Astral will make Bell more competitive in a borderless world
During hearings last week on Bell’s purchase of Astral Media, several of our competitors urged the Canadian Radio-television and Telecommunications Commission (CRTC) to block the deal. Bell’s growing competitiveness and our success in playing by the rules, they said, means there should be new rules to keep Bell from succeeding.
We think that would be bad for Canadian consumers and creators. Bell is committed to Canadian broadcasting, spending more on Canadian content than any other private broadcaster. And our hope is to invest more with Astral, broadening the viewing and listening options for all Canadians. In a fast-changing media marketplace, we are committed to ensuring that Canadian content and the ways you watch it will just get better.
Astral joining with Bell enables us to do just that. We’ve announced multiple benefits that will flow from the transaction, including a new made-in-Canada service to compete with Netflix, Apple and Google; a four-year commitment to keeping all local conventional news stations open; $127-million in new French-language TV content and a new national French-language news channel; and more than $60-million in new funding for TV content creation and radio innovation, among other planned initiatives.
Bell is buying Astral to be more competitive in an extremely competitive broadcasting marketplace. We seek new opportunities to compete on a global basis for content rights, while levelling the playing field with the large “vertically integrated” cable companies here at home. This is especially true in Quebec, where Bell Media’s lack of French-language programming beyond the RDS sports properties left us at a distinct disadvantage versus Quebecor, by far Quebec’s largest vertically integrated media/cable company.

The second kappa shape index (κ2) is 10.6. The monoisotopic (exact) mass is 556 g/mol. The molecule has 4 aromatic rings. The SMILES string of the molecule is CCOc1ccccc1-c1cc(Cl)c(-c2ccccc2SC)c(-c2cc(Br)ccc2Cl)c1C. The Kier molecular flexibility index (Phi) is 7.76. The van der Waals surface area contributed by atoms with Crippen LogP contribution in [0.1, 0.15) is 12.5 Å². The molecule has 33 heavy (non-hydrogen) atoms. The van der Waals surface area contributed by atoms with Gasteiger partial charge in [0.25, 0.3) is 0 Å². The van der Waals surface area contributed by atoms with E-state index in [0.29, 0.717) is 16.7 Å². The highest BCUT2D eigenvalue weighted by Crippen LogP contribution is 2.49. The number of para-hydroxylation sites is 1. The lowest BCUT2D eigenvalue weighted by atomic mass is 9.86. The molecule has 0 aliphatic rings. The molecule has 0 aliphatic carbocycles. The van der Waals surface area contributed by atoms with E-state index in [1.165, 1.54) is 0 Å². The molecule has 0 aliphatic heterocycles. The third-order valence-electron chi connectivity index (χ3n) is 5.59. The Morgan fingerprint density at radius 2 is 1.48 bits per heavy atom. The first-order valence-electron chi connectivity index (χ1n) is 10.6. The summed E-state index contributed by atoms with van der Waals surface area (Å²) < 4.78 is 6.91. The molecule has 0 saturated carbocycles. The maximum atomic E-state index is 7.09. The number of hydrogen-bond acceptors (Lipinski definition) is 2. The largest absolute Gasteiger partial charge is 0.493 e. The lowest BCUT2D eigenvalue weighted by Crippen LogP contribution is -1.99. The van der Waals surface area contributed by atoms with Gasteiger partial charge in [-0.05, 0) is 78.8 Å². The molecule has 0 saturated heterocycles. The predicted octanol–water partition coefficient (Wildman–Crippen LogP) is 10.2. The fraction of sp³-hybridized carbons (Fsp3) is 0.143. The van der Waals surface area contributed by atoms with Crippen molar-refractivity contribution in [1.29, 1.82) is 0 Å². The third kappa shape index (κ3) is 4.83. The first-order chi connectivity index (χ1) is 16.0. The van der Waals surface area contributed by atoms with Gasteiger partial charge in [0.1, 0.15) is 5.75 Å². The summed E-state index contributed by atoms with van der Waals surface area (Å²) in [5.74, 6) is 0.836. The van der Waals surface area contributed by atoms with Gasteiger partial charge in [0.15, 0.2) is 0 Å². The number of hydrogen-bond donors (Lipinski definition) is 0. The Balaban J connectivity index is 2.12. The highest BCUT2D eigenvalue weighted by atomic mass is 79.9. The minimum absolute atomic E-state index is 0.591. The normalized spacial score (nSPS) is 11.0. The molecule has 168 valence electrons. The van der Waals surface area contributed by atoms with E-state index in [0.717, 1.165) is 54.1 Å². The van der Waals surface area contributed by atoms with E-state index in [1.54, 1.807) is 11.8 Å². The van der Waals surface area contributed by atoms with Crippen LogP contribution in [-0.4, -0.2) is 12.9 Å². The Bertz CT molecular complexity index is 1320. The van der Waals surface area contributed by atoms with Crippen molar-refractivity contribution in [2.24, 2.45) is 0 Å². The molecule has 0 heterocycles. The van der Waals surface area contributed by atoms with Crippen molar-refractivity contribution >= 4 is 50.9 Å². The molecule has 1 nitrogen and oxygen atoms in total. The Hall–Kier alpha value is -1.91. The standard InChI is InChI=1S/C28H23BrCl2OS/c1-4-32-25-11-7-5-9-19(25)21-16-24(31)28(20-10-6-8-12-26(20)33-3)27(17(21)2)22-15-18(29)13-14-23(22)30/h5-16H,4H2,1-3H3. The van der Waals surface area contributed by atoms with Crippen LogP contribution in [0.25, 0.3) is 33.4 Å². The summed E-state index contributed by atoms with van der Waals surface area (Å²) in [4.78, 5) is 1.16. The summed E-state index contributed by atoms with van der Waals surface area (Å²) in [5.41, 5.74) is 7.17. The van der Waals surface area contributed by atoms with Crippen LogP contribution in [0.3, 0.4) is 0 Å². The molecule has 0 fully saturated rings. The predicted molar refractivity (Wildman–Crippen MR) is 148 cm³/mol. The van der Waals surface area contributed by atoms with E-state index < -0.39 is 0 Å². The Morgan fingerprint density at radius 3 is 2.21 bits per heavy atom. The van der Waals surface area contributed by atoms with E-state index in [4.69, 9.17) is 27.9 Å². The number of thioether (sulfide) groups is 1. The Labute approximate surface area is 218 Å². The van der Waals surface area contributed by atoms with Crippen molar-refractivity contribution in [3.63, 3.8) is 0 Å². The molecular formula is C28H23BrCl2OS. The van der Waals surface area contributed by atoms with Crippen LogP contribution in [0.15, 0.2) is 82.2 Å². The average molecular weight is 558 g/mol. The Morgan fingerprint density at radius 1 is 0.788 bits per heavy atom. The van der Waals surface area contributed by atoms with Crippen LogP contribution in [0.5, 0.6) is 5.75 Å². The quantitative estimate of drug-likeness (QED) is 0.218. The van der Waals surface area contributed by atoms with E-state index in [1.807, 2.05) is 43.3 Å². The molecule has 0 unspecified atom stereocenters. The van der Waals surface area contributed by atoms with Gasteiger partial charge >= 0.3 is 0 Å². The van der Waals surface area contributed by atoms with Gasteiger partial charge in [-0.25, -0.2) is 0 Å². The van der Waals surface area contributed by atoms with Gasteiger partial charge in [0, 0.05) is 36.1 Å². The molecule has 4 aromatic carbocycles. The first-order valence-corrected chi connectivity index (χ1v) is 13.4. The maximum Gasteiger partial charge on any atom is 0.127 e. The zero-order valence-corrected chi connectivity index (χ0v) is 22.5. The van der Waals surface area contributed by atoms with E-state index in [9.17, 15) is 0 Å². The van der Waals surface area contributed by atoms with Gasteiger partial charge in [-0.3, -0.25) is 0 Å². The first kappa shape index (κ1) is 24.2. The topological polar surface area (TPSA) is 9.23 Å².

Bell’s goal is to be recognized by customers as Canada’s leading communications company, and we make no apology for wanting to be the best at what we do. In our increasingly borderless business, we face growing challenges from international operators, as well as the big cable companies. In response, no company has invested more than Bell in new infrastructure, new content and new broadband communications products to drive competition and consumer choice.
Despite a challenging economy, Bell has invested more than $15-billion over the last five years in network expansion and Canadian R&D. We’ve invested in Canada’s best content, as our business shifts from landline phones and other declining product lines to a complementary suite of broadband services offering consumers the content they want on the screens of their choice. We now offer TV and Internet consumers a real competitive alternative to the large cable companies.
If we want to continue to invest in homegrown talent and make programming decisions here, we need Canadian companies with the scale and commitment to compete with international giants and ensure choice for consumers.
Canada now has four large vertically integrated companies offering both media and communications services. Of the other three, two oppose the Astral deal, while Shaw supports it. Why the difference? We all compete as broadcasters, but Rogers and Quebecor compete directly with Bell for TV subscribers in Ontario and Quebec. With the launch of Bell’s new Fibe TV service, both are seeing their long-dominant position in the urban TV marketplace under threat.
But let’s be clear — this transaction is absolutely within CRTC rules. Combined, Astral-Bell will account for 33.5% of total English-language TV viewing by Canadians, below the 35% threshold at which the CRTC would normally quickly approve transactions, and comparable with the Shaw-Corus share of 30.2%. And Bell-Astral’s combined 24.4% of French-language viewing would still be well below Quebecor’s 30% share.
Bell’s investment strategy is focused on growth and, unlike international players like Netflix and others, it’s focused on Canada. In addition to our industry-leading network spending, Bell acquired The Source from a bankrupt U.S. owner, saving thousands of Canadian jobs. We partnered with several companies in the acquisition of data-hosting company Q9 Networks from a U.S. private-equity owner. We helped bring ownership of the Montreal Canadiens back to Canada, and partnered with other companies to ensure that MLSE stayed Canadian.
Bell is committed to Canadian broadcasting and we’ve shown that we are willing to step up to invest and innovate. We look forward to building on this all-Canadian record of success by joining with the team at Astral.
Mirko Bibic is chief legal and regulatory officer and executive vice-president at BCE Inc. and Bell Canada.